Bulletproof Components (Part 3): General Checklist
The General Checklist
This checklist is applicable to both front end and back end development. These items are applicable to software development and project management in general. However, they are specifically tailored for Sitecore projects.
- Are you missing any null checks?
- Do you have any unused:
- Using statements?
- Less code means fewer points of failure. Be careful when removing code, however. Even if your IDE is telling you that something isn't being used, it's possible that it is being used in a way that's undetectable to the editor, such as if a Sitecore item references it.
- Do any areas of your code require future work?
- Consider marking them with comments in this format:
TODO: Initials - Notes.
- IDEs have built in support for managing these types of comments.
- Remember to add a card for it or to mention it to your project manager.
- Consider marking them with comments in this format:
- Does your code have any existing
TODOitems that require your attention?
- Do your file names conform with the existing standards and requirements? (CamelCase, dashes, etc).
- Did you check all of your loop statements for edge cases?
- Less than 0, 0,1, more than one, even, odd, etc.
Poor code readability is common in Sitecore projects. Unreadable code is a liability. We all know we should write readable code, but few of us actually do. Readable code reduces the mental effort required for other developers (or future you) to work on the code, so let's get passionate about writing readable code!
- Remember that good code reads like English.
- If you have any logic whose purpose isn't immediately clear, why not make a named variable out of it?
- Do you have any boolean variables that can be named more descriptively?
- Start your boolean variable names with modal verbs such as "is", "was", "should", or "can".
- Ex. isVideo instead of video.
- Do you have any if else statements?
- Nested loops?
- Nested ifs?
- Can they be flattened?
- Can you add guard checks or invert the logic to avoid logic nesting?
- Is your code neatly and consistently indented?
- Does your code have unnecessary white space?
- Does your code have unhelpful comments?
- Can the comments be removed in favor of more descriptive and readable code?
- Can you use a linter or automated code review tool to enforce some of these standards?
Do you have any cases where elements will be excluded / hidden due to fields not having values?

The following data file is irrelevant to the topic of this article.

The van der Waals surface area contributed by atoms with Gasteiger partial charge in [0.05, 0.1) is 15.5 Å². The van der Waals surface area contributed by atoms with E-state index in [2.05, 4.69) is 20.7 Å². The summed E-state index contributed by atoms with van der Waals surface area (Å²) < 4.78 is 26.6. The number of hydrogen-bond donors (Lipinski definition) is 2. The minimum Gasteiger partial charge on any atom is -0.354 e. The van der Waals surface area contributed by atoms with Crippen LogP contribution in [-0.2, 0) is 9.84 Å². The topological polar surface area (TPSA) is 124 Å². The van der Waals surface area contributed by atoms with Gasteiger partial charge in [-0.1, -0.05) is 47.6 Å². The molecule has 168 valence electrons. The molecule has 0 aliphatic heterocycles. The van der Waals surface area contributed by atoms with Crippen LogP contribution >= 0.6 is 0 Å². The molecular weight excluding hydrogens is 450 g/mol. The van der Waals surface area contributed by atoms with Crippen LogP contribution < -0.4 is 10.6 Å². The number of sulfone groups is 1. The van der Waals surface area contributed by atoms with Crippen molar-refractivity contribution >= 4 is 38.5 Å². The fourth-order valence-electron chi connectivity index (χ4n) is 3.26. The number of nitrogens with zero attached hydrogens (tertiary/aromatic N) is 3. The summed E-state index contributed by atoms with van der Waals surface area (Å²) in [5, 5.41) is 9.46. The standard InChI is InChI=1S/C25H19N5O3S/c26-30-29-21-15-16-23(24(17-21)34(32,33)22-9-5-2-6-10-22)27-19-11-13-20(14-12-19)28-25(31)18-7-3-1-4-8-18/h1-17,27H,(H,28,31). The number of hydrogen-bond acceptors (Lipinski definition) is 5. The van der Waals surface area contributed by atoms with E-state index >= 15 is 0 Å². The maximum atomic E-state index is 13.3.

- Have you tested all variations of optionality?
- Do the absence of optional elements break your design?
Have you handled the case of long content being added?
- Short content?
Have all of the component style variations been tested?
Did you test your component in all of your supported browsers?
- Is your component fully responsive on all supported browsers?
Did you test the component on a real mobile device?
Did you verify that the final product of your component is valid HTML?
Does your component need to be WCAG compliant?
- Have all your changes / files / items been added to source control?
- Oftentimes we forget to "Save All".
- We also forget to serialize our items.
- Are you keeping your commits small?
- Are your commit messages adequately descriptive?
- It's not just the what… It's the "why"!
- Are you carefully reviewing each commit to ensure you're not making any unintended changes?
- Did you make a change that affects another individual / team?
- If so, let them know!
Does your component meet all of the definition of done requirements?
Does the final product match the design?
Have you made it easy for other developers to pull and run your code?
- Ideally, your items should be deployed automatically via your item serialization tool of choice so the installation does not need to be done manually.
- The more you can automate the item deployment process the better. When considering how your items will be deployed, imagine someone else has to rebuild an entire environment using your source code.
Have you ensured that all of your items will be deployed before testing begins?
Were any changes made to your component by another team that needs to be incorporated into the work you have done?
Did you provide a link to where your new functionality can be reviewed?
Did you update the sprint / kanban board and notify the appropriate individuals?
Do the QAs and content authors understand:
- How can it be tested / used?
- Where can it be tested / used?
Did you provide an instructional video or demo of the functionality? Screen recording videos are great because they can be referred to at any time.
- There are many free screen recording tools that allow you to easily create and share videos on the cloud with no post processing required.
Has the testing team been made aware of any changes that could result in regressions?
"Hours of QA churn, troubleshooting, and context switching will certainly save me minutes of due diligence."
An ounce of prevention is worth a pound of cure. These checklists will add some overhead to your processes, but hopefully by now you can see the value.
Advanced developers will not rely on the QA process to ensure the quality of their components. Even before a component is pushed to QA, a developer should understand:
- The assumptions of their component
- The limitations of their component
- The issues and bugs affecting their component
The seasoned developer would also preemptively communicate those points to the relevant parties prior to handing the component off.
QA time is precious. It should be a time to identify real issues… Not the minor items that the developer should have remembered (or better yet, automated) in the first place. To consistently take care of the common issues is to free up QA resources. This makes you look good and it allows QAs to focus on finding real bugs.
Bulletproof components build trust at every level of the development and delivery process.
Thanks for reading.